Wednesday, May 29, 2019

CVS, Express Scripts, and the Evolution of the PBM Business Model

Over the next week, CVS Health and Cigna will hold their annual investor days. (Links below.) They will offer business and financial overviews of their diverse companies, including an update on the outlook for their pharmacy benefit managers (PBMs).

It’s a tough time to be a PBM. Compensation models are shifting, due to increased scrutiny by payers, regulators, and politicians. Plan sponsors are more sophisticated and seek greater pass-through of rebates, admin fees, and other manufacturer-provided revenues. Network spreads are under pressure, while specialty pharmacy dispensing accounts for a growing share of profits. Plus, the entire drug channel system could move toward a world without rebates.

Below, I update Drug Channels Institute’s look at PBM market share and reflect on four crucial areas in which PBMs’ compensation will be evolving. No PBM discloses detailed information about the sources and composition of its profits, so consider my observations as general guidelines for evaluating the upcoming investor day commentary from management.

STUFF TO READ (SHORTLY)

Presentations and other material will be available on the investor relations section of each company’s website over the next week:
If you are interested in these companies, I encourage you to listen to the webcasts and review the presentation materials. They are usually filled with useful market insights and competitive intelligence.

THE PBM MARKET

For 2018, about three-quarters of all equivalent prescription claims were processed by three companies: CVS Health (including Caremark and Aetna), Express Scripts, and the OptumRx business of UnitedHealth. (See the chart below.) The top 6 PBMs handle more than 95% of total U.S. equivalent prescription claims. This concentration helps plan sponsors and payers, who can maximize their negotiating leverage by combining their prescription volumes within a small number of PBMs.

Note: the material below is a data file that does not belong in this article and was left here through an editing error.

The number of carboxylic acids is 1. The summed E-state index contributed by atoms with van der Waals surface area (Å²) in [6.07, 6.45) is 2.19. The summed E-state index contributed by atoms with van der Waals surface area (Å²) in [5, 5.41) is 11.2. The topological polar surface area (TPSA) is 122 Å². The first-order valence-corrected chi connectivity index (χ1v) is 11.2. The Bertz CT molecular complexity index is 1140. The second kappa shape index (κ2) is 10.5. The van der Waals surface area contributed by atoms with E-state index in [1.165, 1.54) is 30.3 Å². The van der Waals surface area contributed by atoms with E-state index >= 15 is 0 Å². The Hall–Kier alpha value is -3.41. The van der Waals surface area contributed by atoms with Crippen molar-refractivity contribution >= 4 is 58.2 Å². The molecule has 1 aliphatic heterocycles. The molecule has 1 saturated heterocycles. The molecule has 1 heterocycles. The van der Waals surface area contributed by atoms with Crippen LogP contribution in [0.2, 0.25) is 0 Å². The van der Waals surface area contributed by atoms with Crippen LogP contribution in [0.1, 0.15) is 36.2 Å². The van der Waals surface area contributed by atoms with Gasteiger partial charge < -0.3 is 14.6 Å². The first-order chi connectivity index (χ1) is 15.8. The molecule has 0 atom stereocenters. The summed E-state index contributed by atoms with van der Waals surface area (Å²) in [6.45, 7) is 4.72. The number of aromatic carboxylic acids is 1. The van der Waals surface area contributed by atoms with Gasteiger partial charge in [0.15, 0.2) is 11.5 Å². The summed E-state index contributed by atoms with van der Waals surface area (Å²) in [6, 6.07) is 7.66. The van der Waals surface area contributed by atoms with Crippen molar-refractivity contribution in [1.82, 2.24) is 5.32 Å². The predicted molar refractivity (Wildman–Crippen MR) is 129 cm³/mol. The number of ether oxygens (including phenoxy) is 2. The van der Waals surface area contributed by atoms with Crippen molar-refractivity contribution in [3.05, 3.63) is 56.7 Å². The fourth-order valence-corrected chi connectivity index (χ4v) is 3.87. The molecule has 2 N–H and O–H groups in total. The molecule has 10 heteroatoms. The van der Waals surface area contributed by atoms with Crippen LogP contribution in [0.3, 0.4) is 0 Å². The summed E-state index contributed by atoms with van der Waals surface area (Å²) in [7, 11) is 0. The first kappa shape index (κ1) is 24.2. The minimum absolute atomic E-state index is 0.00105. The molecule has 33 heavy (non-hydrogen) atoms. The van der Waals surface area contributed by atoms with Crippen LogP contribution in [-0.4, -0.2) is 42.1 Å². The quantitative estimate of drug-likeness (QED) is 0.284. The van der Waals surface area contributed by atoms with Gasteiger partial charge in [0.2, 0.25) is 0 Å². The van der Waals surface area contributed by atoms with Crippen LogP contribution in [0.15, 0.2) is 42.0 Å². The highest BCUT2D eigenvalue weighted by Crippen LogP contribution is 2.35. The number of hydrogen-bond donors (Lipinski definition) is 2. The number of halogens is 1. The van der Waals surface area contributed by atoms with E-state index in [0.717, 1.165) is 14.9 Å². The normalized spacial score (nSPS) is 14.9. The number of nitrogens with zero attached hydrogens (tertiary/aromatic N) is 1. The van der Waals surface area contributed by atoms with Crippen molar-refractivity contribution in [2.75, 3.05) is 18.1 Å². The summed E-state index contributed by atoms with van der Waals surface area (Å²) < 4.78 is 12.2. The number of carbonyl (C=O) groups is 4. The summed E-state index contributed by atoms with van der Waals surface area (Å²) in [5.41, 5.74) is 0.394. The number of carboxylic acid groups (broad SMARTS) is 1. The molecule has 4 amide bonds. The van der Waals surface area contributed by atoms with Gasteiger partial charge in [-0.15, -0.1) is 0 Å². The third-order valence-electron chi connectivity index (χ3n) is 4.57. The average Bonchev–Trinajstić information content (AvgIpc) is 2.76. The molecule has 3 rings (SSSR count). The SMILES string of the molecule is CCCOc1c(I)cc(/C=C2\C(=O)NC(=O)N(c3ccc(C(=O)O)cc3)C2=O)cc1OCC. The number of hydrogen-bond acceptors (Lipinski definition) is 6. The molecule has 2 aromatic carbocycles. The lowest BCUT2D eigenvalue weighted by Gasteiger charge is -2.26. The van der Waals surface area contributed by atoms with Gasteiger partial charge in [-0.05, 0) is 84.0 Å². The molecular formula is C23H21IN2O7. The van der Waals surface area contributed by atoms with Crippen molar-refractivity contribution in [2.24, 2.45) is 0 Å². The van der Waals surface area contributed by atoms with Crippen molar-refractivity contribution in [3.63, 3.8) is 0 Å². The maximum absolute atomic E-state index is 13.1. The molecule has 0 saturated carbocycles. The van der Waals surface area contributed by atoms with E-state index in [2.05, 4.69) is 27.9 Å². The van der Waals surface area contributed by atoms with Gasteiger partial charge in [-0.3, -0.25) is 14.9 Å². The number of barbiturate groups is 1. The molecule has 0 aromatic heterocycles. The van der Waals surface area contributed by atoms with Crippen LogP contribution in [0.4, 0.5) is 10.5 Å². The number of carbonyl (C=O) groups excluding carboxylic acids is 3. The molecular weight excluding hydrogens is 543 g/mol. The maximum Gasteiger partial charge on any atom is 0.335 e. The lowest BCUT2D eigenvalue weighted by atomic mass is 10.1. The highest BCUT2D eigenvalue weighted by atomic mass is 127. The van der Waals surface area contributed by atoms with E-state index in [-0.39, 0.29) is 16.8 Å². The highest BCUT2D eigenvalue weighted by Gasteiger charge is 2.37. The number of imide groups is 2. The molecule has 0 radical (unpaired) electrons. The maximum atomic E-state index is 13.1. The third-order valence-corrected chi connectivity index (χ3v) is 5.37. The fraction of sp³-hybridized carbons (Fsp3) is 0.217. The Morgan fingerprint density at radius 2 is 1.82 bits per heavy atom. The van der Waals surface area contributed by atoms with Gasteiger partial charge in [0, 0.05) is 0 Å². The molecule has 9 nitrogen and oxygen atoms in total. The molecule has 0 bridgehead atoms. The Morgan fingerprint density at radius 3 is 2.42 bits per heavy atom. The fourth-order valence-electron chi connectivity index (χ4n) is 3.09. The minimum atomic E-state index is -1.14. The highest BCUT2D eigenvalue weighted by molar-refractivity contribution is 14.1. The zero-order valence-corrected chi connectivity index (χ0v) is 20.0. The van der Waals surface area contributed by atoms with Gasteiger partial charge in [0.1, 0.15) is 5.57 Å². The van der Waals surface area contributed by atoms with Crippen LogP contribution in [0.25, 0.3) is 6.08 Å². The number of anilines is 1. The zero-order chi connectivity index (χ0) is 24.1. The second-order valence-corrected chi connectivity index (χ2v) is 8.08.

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These data, along with our review of the largest PBMs’ overall business strategies and structures, appear in Section 5.2. of our 2019 Economic Report on U.S. Pharmacies and Pharmacy Benefit Managers.

FOUR WAYS THAT PBM PROFITS WILL CHANGE

Here are the four most crucial changes to how PBMs make money.

1) Bundled pricing of pharmacy and medical benefits will pressure margins.

Five of the largest PBMs are combined into companies that offer health insurance and operate specialty pharmacies. The chart below provides an updated illustration of the major vertical business relationships for five of the largest PBMs. MedImpact (not pictured) is the only remaining large independent PBM.

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This vertical integration is motivated partly by the ongoing growth in specialty drugs. These drugs treat a small minority of patients, but they account for a high and growing share of payers’ drug spending. Specialty drug spending, however, is split between the pharmacy benefit and the medical benefit. What’s more, patients who take expensive specialty drugs tend to have high medical expenses. Managing drug spend across these two categories is crucial for health plans and payers.

The need for integration of pharmacy and medical benefits is triggering changes in how PBMs view benefit design. As I told the New York Times last year: “When you have a hammer, everything looks like a nail. If everything you are thinking about is pharmacy costs, everything looks like a drug pricing problem.”